ANCHORAGE - Alaska lawmakers from both major parties said they have growing concerns about Attorney General Gregg Renkes' role in a potentially lucrative coal deal with Taiwan involving a company with personal ties to him.
Some Republican lawmakers said they're troubled by reports based on state documents that show Renkes was deeply involved in putting together the proposed coal project.
"It looks like a serious ethical problem. If he can't dispel it, he should step down," said House Majority Leader John Coghill, R-North Pole. "He's under pressure to produce the facts that he didn't do anything wrong. If he can defend himself, I'm open to it. If he can't, he should step down."
Renkes said he has no intention of resigning.
The Taiwan project aims to put the low-grade Beluga fields west of Anchorage into development by using a coal-drying technology developed by KFx Inc. of Denver. Renkes once consulted for the company, and he owned stock in it until news of his investment and trading activity emerged.
Gov. Frank Murkowski, hired Robert Bundy, former U.S. Attorney for Alaska, to review Renkes' behavior and determine whether he violated the law. Until the report comes out, the governor will not comment, said Becky Hultberg, a spokeswoman for Murkowski.
Renkes is a confidant of Murkowski, having worked for him in Congress for more than a decade.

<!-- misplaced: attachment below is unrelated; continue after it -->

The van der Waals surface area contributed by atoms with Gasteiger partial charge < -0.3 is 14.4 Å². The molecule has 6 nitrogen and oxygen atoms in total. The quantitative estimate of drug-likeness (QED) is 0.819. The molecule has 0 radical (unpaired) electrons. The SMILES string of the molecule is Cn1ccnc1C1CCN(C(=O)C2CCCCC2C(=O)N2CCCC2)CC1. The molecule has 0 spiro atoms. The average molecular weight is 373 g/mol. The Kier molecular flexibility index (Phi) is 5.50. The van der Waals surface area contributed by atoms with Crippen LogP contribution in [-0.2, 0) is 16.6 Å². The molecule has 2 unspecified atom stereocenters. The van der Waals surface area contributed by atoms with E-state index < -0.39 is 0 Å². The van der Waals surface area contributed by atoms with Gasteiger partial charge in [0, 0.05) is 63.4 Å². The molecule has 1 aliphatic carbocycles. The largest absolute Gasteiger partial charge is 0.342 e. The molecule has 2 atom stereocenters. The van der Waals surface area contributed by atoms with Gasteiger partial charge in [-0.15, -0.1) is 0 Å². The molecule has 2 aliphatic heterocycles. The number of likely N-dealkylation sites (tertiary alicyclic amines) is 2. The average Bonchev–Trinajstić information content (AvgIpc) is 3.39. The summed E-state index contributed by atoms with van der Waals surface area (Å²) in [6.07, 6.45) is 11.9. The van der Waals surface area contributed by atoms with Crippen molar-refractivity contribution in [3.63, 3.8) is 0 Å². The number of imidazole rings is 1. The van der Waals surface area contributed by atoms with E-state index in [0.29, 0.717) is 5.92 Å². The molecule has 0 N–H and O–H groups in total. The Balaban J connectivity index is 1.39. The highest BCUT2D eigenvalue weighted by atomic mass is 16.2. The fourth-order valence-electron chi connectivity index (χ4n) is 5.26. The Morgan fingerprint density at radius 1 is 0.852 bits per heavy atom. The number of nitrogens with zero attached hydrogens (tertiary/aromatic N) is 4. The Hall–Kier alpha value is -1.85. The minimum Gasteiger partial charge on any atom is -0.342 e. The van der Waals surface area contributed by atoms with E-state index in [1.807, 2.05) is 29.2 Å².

In early October, Renkes said he had done nothing wrong. Two days later he sold the stock and moved his other holdings into a blind trust.
"I'm very concerned," said Rep. Bruce Weyhrauch, R-Juneau. "This better be cleaned up before the session starts or I'm going to be very disappointed. It's a distraction to the people's businesses."
The Legislature convenes in January.
Murkowski gave Bundy no deadline, although Bundy has said he hopes to complete his report by the end of the year.
Because Renkes' reputation is at stake and because he holds such a high position in state government, Rep. Mike Hawker, R-Anchorage, said he's not prepared to call for the attorney general's resignation at this point.
"As elected public officials, we have to be respectful of the formal legal process," Hawker said.
Hawker said he's concerned that Democrats, who called on Renkes to resign weeks ago, may use the matter to their advantage.
Democrats on Monday renewed their call for Renkes to step down or for Murkowski to fire him. The evidence of an ethics breach is overwhelming, said Sen. Hollis French, D-Anchorage.
"It's stunning to me that he's continuing to get a paycheck from the Murkowski administration," French said.
French has reviewed hundreds of state documents that outline the central role Renkes played in the coal deal. French, a former prosecutor, said he has urged the U.S. attorney in Alaska and federal securities regulators to investigate the attorney general for possible insider trading.